I can’t remember a time when I didn’t love food. My love of eating and trying new foods, especially health-boosting plants, eventually led me to a love for cooking. These days, I love to have fun in the kitchen and create new combinations of my favorite foods, try spices I’ve never cooked with before and experiment with ways to “healthify” my recipes. That means reducing saturated fats, sodium and added sugars and using plenty of fruits, vegetables and herbs.
In recent years, I’ve been fortunate to learn more about how food goes from farm to table. I’ve met farmers and others in the food industry who play a role in delivering safe and delicious food. Something else unexpected happened: I got interested in growing food! No, I’ll never be a farmer, and I’ll probably never be able to prepare a meal entirely from food my family grows, but I do get a thrill from watching my small fig tree go from a bare stick to an actual tree that sprouts leaves in early spring and grows tiny brown fruit late in the summer. Maybe this will be the year of my tree’s young life that figs will grow big, juicy and plentiful. Also in my yard are tomatoes, cucumbers, asparagus, eggplants and herbs, herbs and more herbs. At various times, we’ve grown lettuce, peanuts, broccoli, sunflowers, peppers, pumpkin, cantaloupe, blueberries, strawberries, summer squash and a few other summer vegetables.
For the Love of Gardening
In addition to nature’s bounty, there’s plenty to love about gardening, whether you choose to grow food or flowers.
- You experience the joy of nurturing and creating. Putting your hands in the dirt and tending to something growing is calming, satisfying and, to many people, spiritual.
- Gardening helps you unplug from a noisy, fast-paced world.
- You can pick your crops at their peak of ripeness and when you’re ready to eat them. Fresh fruits and vegetables provide the most nutrition when they are eaten shortly after harvest. It is very rewarding to go out in my backyard just before dinner to pick a few asparagus and herbs and toss them lightly with oil before heating and then eating.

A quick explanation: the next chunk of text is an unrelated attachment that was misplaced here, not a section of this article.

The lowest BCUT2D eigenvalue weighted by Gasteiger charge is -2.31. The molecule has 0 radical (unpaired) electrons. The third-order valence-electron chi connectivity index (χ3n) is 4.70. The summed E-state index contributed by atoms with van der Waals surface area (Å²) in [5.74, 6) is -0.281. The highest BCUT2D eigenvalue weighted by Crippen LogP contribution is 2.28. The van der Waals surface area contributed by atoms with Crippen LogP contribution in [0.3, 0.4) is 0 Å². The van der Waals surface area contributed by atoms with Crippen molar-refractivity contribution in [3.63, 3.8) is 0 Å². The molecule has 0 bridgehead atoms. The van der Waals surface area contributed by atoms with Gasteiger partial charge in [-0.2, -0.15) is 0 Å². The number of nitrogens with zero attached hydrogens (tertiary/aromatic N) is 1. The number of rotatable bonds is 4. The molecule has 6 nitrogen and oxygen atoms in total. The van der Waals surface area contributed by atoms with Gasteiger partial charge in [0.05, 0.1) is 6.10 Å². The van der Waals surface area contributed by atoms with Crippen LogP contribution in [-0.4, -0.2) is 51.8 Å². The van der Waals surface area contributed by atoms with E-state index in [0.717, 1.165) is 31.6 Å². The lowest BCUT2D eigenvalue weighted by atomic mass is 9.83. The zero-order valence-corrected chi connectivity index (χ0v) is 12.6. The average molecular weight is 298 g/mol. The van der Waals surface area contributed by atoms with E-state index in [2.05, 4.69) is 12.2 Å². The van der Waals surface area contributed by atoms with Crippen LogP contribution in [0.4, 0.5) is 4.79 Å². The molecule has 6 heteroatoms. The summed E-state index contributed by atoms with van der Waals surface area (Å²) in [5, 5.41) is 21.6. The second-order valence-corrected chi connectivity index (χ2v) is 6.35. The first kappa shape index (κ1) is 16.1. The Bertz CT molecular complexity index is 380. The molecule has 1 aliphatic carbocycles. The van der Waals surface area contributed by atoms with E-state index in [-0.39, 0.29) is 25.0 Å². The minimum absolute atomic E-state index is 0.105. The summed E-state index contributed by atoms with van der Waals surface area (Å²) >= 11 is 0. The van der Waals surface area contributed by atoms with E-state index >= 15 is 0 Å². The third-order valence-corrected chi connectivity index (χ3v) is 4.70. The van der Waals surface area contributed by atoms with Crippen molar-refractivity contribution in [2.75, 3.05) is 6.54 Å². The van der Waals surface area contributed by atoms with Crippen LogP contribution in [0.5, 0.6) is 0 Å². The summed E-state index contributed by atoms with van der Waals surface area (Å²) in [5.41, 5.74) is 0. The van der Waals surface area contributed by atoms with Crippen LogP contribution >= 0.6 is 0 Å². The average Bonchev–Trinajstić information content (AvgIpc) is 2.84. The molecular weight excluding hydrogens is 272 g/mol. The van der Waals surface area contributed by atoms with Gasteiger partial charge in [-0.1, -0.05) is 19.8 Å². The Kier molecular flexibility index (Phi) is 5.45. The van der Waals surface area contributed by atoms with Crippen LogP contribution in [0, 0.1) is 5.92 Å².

- If you grow fruits and vegetables, you might eat more of them. And that’s critically important, as most Americans fall woefully short of the recommended servings of these disease-fighting foods.
- Gardening gives you exercise with a purpose. Bending, stretching, digging, even pulling weeds count as light exercise. This is a terrific way to decrease our sedentary time. Too much sitting and too little activity are linked to chronic diseases like type 2 diabetes and heart disease.
Even if you’re not ready to dig into the earth or if you don’t have a yard to dig, you can enjoy a small container garden. Visit a nursery to pick out a container and a few types of seeds or plants.
Serve Up Nature’s Bounty Deliciously
This is the most delightful time of year to bring a boatload of nutritious fruits and vegetables into your kitchen. The freshest produce burst with flavor and often need nothing more than a good rinse before serving. Enjoy tomatoes, cucumbers, berries and so many more spring and summer beauties straight out of hand. Try these simply prepared combinations too, all of which are made sweeter and more delicious with stevia extract. Interestingly, stevia is a plant related to a common flower that may be in your garden – chrysanthemum or mum, for short.
- Place sliced fresh tomatoes and peaches on a plate. Sprinkle with fresh basil leaves, and drizzle with a dressing of sherry vinegar, olive oil, stevia and salt and pepper.
- Freeze your favorite combination of berries. Using a food processor, mix frozen berries, water and stevia until mostly smooth. Freeze the mixture in a popsicle mold or ice tray for a frozen treat.
- Flavor iced tea with lemon or orange slices, stevia and either basil or mint leaves.
I hope you’ll get outside and grow something delicious!
Jill Weisenberger, MS, RDN, CDE, FAND has worked as both a nutrition counselor and a diabetes educator in the hospital and research settings, and now in private practice in Newport News, VA. Jill is the author of Diabetes Weight Loss – Week by Week and two upcoming books, The Overworked Person’s Guide to Better Nutrition and 21 Things You Need to Know about Diabetes and Your Heart. She is a member of the Academy of Nutrition and Dietetics, the American Association of Diabetes Educators and the American Diabetes Association. Jill is a paid contributor to Sucralose.org. Follow Jill on Twitter @NutritionJill and find more at www.JillWeisenberger.com.